Adopt GTD Methodology in Email - Deepstash
Adopt GTD Methodology in Email

Adopt GTD Methodology in Email

think of every email you get as either something you need to take action on, track, or refer to later. 

Every time you open a conversation, decide right away what to do with it. Don’t postpone and come back to it. You touch it once and move on.

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Practice Good Email Etiquette
  • Keep it short.
  • Make it scannable: use short paragraphs and formatting to make sure your content is read.
  • Know what you want to communicate.
  • Bold the important.
  • Keep conversations small: only include the people who need to be a part of the discussion
  • Forwarding code of conduct: never forward along a massive email chain without a few bullet points as a quick summary at the top explaining why you’re sending it and action items you need from the other person.

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Receive Fewer Emails
  • Unsubscribe: from anything you don’t need, such as newsletters, groups, mailing lists, and notifications. 
  • Send fewer emails: to get less email, send less. 
  • Be succinct: Reply to every email in three sentences or less
  • Respond with statements: don’t reply “Maybe 10 or 11 am, what do you think?” to schedule a meeting time, be assertive “10 am.”
  • Get Personal: sometimes it’s easier to call or talk face-to-face. 

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Treat checking emails as you would any other tasks: a to-do. Schedule specific times in your calendar to process email. And reduce the times you check email to 2 per day: one in the late morning and another in the late evening.

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All your emails fit into one of the following 6 categories:

  • Respond today: reply immediately if urgent, at the end of the workday if important
  • Respond later: schedule time in the calendar in the future to reply
  • Optional response: no need to respond, but it would be nice of you to
  • Not important and no need to reply: archive or delete
  • Read later: file into a specific folder and read in your spare time (e.g. newsletters and reports)
  • Filling: file into a specific folder (e.g. purchase receipts, copies of important documents, travel arrangements).

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Inbox Zero in 10 Minutes
  1. Create a folder in your email inbox named “sort”.
  2. Pick a topic that describes several of your unread messages.
  3. Move all messages related to that topic into the sort folder.
  4. Go into the folder and process the messages until the folder is empty.
  5. Return to your inbox and loop back to Step 2 with another topic. Repeat until the inbox is empty.

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Create an Email Productivity System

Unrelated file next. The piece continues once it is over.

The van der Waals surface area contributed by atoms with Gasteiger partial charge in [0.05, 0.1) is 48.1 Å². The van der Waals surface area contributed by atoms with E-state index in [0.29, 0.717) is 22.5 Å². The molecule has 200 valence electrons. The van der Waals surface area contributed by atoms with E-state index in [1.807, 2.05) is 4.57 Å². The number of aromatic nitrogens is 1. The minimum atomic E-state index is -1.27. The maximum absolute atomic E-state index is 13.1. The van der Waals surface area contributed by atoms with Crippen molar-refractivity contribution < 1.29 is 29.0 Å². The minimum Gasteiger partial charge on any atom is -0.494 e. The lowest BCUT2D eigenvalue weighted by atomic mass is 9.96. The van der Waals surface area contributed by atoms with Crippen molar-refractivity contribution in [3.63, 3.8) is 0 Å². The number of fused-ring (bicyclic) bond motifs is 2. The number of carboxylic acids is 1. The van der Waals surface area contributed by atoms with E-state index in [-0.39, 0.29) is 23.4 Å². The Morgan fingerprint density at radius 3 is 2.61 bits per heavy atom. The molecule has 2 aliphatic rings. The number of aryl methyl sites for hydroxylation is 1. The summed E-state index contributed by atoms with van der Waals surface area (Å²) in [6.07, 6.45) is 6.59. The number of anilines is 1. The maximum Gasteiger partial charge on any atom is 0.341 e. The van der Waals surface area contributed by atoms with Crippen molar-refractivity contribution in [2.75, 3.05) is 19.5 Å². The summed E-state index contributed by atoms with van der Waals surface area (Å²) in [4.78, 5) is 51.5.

There’s no “definitive” system. The best framework is the one that works for you. Ideally, it should model your work style, supporting the way you work. Bonus points if it’s low-maintenance, fast to set up, and adaptable as your work changes.

Some people like to use folders with specific actions (do, delegate, reply), while others prefer the deadline-driven approach (today, tomorrow, next week).

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Train other people to respect your productivity, work, and time by using an automatic response. Long-term sustainable email productivity is about selective ignorance.

Let people know you’re checking emails less often in order to be more productive.

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Some examples:

  • Undo Send: for when you accidentally press the send button.
  • Canned Responses: create a template that you can reuse with canned responses.
  • Send and Archive: Automatically archive an email after replying to it using the send and archive button.

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RELATED IDEAS

Determine What The Sender Needs From You Asap

Ask yourself:

  • What’s the meaning and the value of the message?
  • What action does this message require of me?

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Check email only at set points during the day. 
  • you may decide that you'll only check your email before lunch, and at the end of the day.
  • you can also reserve time to read and respond to email after a long period of focused work, or at the time of day when your energy and creativity are at their lowest.

Also, explain to your colleagues/boss/clients that you only check email at certain times, and that they can call you or use instant messaging if the matter is really urgent.

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Creating a controllable inbox

Many people decry how awful email is. They feel that messages keep on appearing in their inbox as if they have no control over them.
The first step to a controllable inbox is to slow down the messages.

  • Unsubscribe to all the blogs and newsletters you subscribed to or set up a separate email account for it.
  • Be selective on marketing.
  • Kill all non-essential email notifications.
  • Be a ruthless unsubscriber.

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